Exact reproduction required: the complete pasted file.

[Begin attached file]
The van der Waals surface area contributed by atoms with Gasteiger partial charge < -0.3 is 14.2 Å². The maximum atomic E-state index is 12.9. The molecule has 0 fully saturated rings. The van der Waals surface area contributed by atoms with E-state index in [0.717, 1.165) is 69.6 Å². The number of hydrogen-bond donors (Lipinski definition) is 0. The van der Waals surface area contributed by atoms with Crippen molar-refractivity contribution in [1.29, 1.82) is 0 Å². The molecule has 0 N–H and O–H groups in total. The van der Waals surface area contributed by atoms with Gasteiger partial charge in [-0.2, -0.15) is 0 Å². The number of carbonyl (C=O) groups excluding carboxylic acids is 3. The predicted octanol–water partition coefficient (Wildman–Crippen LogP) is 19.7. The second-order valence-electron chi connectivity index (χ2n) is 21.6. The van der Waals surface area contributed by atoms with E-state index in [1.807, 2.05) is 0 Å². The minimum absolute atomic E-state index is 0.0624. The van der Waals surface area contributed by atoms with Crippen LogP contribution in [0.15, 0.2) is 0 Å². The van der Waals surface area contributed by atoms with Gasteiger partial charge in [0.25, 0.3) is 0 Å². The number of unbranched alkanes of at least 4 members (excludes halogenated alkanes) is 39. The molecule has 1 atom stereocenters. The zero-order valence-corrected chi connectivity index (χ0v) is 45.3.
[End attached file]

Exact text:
The van der Waals surface area contributed by atoms with Gasteiger partial charge < -0.3 is 14.2 Å². The maximum atomic E-state index is 12.9. The molecule has 0 fully saturated rings. The van der Waals surface area contributed by atoms with E-state index in [0.717, 1.165) is 69.6 Å². The number of hydrogen-bond donors (Lipinski definition) is 0. The van der Waals surface area contributed by atoms with Crippen molar-refractivity contribution in [1.29, 1.82) is 0 Å². The molecule has 0 N–H and O–H groups in total. The van der Waals surface area contributed by atoms with Gasteiger partial charge in [-0.2, -0.15) is 0 Å². The number of carbonyl (C=O) groups excluding carboxylic acids is 3. The predicted octanol–water partition coefficient (Wildman–Crippen LogP) is 19.7. The second-order valence-electron chi connectivity index (χ2n) is 21.6. The van der Waals surface area contributed by atoms with E-state index in [1.807, 2.05) is 0 Å². The minimum absolute atomic E-state index is 0.0624. The van der Waals surface area contributed by atoms with Crippen LogP contribution in [0.15, 0.2) is 0 Å². The van der Waals surface area contributed by atoms with Gasteiger partial charge in [0.25, 0.3) is 0 Å². The number of unbranched alkanes of at least 4 members (excludes halogenated alkanes) is 39. The molecule has 1 atom stereocenters. The zero-order valence-corrected chi connectivity index (χ0v) is 45.3.